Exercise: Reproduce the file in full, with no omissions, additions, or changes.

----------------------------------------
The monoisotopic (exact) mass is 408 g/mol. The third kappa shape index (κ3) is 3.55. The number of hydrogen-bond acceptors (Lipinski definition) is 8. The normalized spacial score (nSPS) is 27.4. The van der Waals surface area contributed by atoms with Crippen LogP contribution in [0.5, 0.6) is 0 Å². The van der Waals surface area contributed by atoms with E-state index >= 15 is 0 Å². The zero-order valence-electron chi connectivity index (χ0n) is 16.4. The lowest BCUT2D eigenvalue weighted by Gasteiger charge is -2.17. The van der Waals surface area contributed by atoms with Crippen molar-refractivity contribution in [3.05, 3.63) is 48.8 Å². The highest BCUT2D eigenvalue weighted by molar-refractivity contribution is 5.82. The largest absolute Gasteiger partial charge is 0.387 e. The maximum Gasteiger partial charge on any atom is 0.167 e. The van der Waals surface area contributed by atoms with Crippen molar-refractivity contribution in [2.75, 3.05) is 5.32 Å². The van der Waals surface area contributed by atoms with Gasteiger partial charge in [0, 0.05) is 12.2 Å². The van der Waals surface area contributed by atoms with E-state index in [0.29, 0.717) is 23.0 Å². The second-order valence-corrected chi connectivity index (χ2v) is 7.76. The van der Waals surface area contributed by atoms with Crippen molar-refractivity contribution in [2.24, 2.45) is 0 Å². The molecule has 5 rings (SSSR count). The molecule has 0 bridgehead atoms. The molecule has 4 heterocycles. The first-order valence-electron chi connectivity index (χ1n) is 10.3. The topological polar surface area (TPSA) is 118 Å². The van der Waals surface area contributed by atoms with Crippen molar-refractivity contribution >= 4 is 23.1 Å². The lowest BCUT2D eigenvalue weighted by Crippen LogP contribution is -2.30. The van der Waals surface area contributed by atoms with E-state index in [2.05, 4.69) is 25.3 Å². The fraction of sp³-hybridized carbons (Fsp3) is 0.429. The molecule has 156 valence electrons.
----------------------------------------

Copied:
The monoisotopic (exact) mass is 408 g/mol. The third kappa shape index (κ3) is 3.55. The number of hydrogen-bond acceptors (Lipinski definition) is 8. The normalized spacial score (nSPS) is 27.4. The van der Waals surface area contributed by atoms with Crippen LogP contribution in [0.5, 0.6) is 0 Å². The van der Waals surface area contributed by atoms with E-state index >= 15 is 0 Å². The zero-order valence-electron chi connectivity index (χ0n) is 16.4. The lowest BCUT2D eigenvalue weighted by Gasteiger charge is -2.17. The van der Waals surface area contributed by atoms with Crippen molar-refractivity contribution in [3.05, 3.63) is 48.8 Å². The highest BCUT2D eigenvalue weighted by molar-refractivity contribution is 5.82. The largest absolute Gasteiger partial charge is 0.387 e. The maximum Gasteiger partial charge on any atom is 0.167 e. The van der Waals surface area contributed by atoms with Crippen molar-refractivity contribution in [2.75, 3.05) is 5.32 Å². The van der Waals surface area contributed by atoms with Gasteiger partial charge in [0, 0.05) is 12.2 Å². The van der Waals surface area contributed by atoms with E-state index in [0.29, 0.717) is 23.0 Å². The second-order valence-corrected chi connectivity index (χ2v) is 7.76. The van der Waals surface area contributed by atoms with Crippen molar-refractivity contribution in [2.24, 2.45) is 0 Å². The molecule has 5 rings (SSSR count). The molecule has 0 bridgehead atoms. The molecule has 4 heterocycles. The first-order valence-electron chi connectivity index (χ1n) is 10.3. The topological polar surface area (TPSA) is 118 Å². The van der Waals surface area contributed by atoms with Crippen molar-refractivity contribution >= 4 is 23.1 Å². The lowest BCUT2D eigenvalue weighted by Crippen LogP contribution is -2.30. The van der Waals surface area contributed by atoms with E-state index in [2.05, 4.69) is 25.3 Å². The fraction of sp³-hybridized carbons (Fsp3) is 0.429. The molecule has 156 valence electrons.